170. A proper noun used as an adjective, or an adjective derived from a proper noun, is called a proper adjective and usually begins with a capital letter.

Examples:
  • a Panama hat,
  • Florida oranges,
  • a Bunsen burner;
  • Virginian,
  • Spenserian,
  • Newtonian,
  • Icelandic,
  • Miltonic,
  • Byronic,
  • Turkish,
  • English,
  • Veronese.

Note. Many so-called proper adjectives begin with a small letter because their origin is forgotten or disregarded: as,—china dishes, italic type, mesmeric power, a jovial air, a saturnine expression, a mercurial temperament, a stentorian voice.

171. Definitive adjectives include:—pronouns used as adjectives (as, this opportunity; those pictures; either table; what time is it?); numeral adjectives (as, two stars; the third year); the articles, a (or an) and the.

Pronouns used as adjectives (often called pronominal adjectives) have been studied under Pronouns—demonstratives (§§ 131–134), indefinites (§§ 135–142), relatives (§§ 143–162), interrogatives (§§ 163–167).

Numeral adjectives will be treated, along with other numerals (nouns and adverbs), in §§ 204–208.

The articles will be treated in §§ 173–180.

172. Adjectives may be classified, according to their position in the sentence, as attributive, appositive, and predicate adjectives.

1. An attributive adjective is closely attached to its noun and regularly precedes it.

2. An appositive adjective is added to its noun to explain it, like a noun in apposition (§ 88, 5).

Noun in Apposition Appositive Adjective
The castle, a ruin, stood on the edge of the cliff. The castle, ancient and ruinous, stood on the edge of the cliff.
Bertram, the ringleader, refused to surrender. Bertram, undaunted, refused to surrender.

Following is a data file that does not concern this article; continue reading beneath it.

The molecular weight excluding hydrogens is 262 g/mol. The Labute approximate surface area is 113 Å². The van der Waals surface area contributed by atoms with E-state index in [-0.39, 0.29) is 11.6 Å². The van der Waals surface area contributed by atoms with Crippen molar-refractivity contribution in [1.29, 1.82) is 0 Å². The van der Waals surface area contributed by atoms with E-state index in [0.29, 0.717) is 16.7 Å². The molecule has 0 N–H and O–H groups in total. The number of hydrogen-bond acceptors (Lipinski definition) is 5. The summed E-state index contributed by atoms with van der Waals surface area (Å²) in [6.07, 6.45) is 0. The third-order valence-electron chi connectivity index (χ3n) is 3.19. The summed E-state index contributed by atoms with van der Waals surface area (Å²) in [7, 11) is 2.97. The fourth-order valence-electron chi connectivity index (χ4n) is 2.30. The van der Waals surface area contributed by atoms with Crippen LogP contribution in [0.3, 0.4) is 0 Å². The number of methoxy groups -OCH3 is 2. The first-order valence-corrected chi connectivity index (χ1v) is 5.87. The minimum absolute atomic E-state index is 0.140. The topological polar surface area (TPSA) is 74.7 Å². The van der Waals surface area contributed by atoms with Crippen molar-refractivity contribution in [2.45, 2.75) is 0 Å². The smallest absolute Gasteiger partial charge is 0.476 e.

3. A predicate adjective completes the meaning of the predicate verb, but describes or limits the subject.

Predicate adjectives are common after is (in its various forms) and other copulative verbs, particularly become and seem (§ 17).

Note. The construction of the predicate adjective is similar to that of the predicate nominative (§ 88, 2). Both are known as complements, because they complete the meaning of a verb.

After look, sound, taste, smell, feel, a predicate adjective is used to describe the subject. Thus,—

For predicate adjectives after passive verbs, see § 492.

For the use of an adjective as predicate objective, see § 104.

THE ARTICLES

173. The adjectives a (or an) and the are called articles.

1. The definite article the points out one or more particular objects as distinct from others of the same kind.

2. The indefinite article a (or an) designates an object as merely one of a general class or kind.

The article a is a fragment of ān (pronounced ahn), the ancient form of the numeral one; an keeps the n, which a has lost. The is an old demonstrative, related to that.

174. The with a singular noun sometimes indicates a class or kind of objects.

Note. In this use the is often called the generic article (from the Latin genus, “kind” or “sort”). The singular number with the generic the is practically equivalent to the plural without an article. Thus in the first example the sense would be the same if we had, “Scholars are not necessarily dryasdusts.”

175. An adjective preceded by the may be used as a plural noun.

176. An is used before words beginning with a vowel or silent h; a before other words. Thus,—

177. Special rules for a or an are the following:—

1. Before words beginning with the sound of y or w, the form a, not an, is used.

Examples:
  • a union,
  • a university,
  • a yew,
  • a ewe,
  • a eulogy,
  • a Utopian
  • scheme,
  • such a one.

This rule covers all words beginning with eu and many beginning with u. Note that the initial sound is a consonant, not a vowel. An was formerly common before such words (as,—an union, such an one), but a is now the settled form.

2. Before words beginning with h and not accented on the first syllable, an is often used. Thus, we say—

In such cases, the h is very weak in sound, and is sometimes quite silent, so that the word practically begins with a vowel. Usage varies, but careful writers favor the rule here given. An was formerly more common before h than at present.

178. With two or more connected nouns or adjectives the article should be repeated whenever clearness requires (cf. § 123).

179. A is often used distributively, in the sense of each.

In such phrases a is better than per, except in strictly commercial language.

180. When used with adjectives, the articles precede, except in a few phrases: as,—

For the adverb the, which is quite distinct from the article in use and meaning, see § 195.

For the preposition a (as in “He went a-fishing”), see § 352.

COMPARISON OF ADJECTIVES